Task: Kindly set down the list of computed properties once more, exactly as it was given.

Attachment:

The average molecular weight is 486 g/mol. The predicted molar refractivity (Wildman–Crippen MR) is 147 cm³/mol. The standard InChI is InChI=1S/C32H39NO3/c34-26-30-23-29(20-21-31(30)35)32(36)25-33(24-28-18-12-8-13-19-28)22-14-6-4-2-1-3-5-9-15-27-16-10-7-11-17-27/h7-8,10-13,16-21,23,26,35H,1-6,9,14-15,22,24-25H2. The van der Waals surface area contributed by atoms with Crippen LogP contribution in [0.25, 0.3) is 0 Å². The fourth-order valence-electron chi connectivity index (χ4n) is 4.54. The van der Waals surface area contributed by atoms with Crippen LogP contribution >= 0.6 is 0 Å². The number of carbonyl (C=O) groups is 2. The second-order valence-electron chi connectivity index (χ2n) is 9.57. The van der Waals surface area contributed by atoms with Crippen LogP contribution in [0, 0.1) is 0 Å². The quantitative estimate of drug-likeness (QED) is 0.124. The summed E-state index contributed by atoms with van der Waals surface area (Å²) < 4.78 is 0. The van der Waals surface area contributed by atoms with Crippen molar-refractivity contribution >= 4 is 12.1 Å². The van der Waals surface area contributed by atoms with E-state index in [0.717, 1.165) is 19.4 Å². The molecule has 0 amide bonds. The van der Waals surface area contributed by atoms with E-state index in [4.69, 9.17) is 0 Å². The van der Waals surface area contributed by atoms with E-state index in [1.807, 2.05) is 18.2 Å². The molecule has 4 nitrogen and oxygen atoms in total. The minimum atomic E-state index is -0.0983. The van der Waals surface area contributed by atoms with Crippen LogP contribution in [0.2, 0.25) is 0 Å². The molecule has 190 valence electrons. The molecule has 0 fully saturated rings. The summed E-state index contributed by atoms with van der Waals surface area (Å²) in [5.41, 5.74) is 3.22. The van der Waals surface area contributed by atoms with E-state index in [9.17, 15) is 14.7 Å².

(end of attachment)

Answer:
The average molecular weight is 486 g/mol. The predicted molar refractivity (Wildman–Crippen MR) is 147 cm³/mol. The standard InChI is InChI=1S/C32H39NO3/c34-26-30-23-29(20-21-31(30)35)32(36)25-33(24-28-18-12-8-13-19-28)22-14-6-4-2-1-3-5-9-15-27-16-10-7-11-17-27/h7-8,10-13,16-21,23,26,35H,1-6,9,14-15,22,24-25H2. The van der Waals surface area contributed by atoms with Crippen LogP contribution in [0.25, 0.3) is 0 Å². The fourth-order valence-electron chi connectivity index (χ4n) is 4.54. The van der Waals surface area contributed by atoms with Crippen LogP contribution >= 0.6 is 0 Å². The number of carbonyl (C=O) groups is 2. The second-order valence-electron chi connectivity index (χ2n) is 9.57. The van der Waals surface area contributed by atoms with Crippen LogP contribution in [0, 0.1) is 0 Å². The quantitative estimate of drug-likeness (QED) is 0.124. The summed E-state index contributed by atoms with van der Waals surface area (Å²) < 4.78 is 0. The van der Waals surface area contributed by atoms with Crippen molar-refractivity contribution >= 4 is 12.1 Å². The van der Waals surface area contributed by atoms with E-state index in [0.717, 1.165) is 19.4 Å². The molecule has 0 amide bonds. The van der Waals surface area contributed by atoms with E-state index in [4.69, 9.17) is 0 Å². The van der Waals surface area contributed by atoms with E-state index in [1.807, 2.05) is 18.2 Å². The molecule has 4 nitrogen and oxygen atoms in total. The minimum atomic E-state index is -0.0983. The van der Waals surface area contributed by atoms with Crippen LogP contribution in [0.2, 0.25) is 0 Å². The molecule has 190 valence electrons. The molecule has 0 fully saturated rings. The summed E-state index contributed by atoms with van der Waals surface area (Å²) in [5.41, 5.74) is 3.22. The van der Waals surface area contributed by atoms with E-state index in [9.17, 15) is 14.7 Å².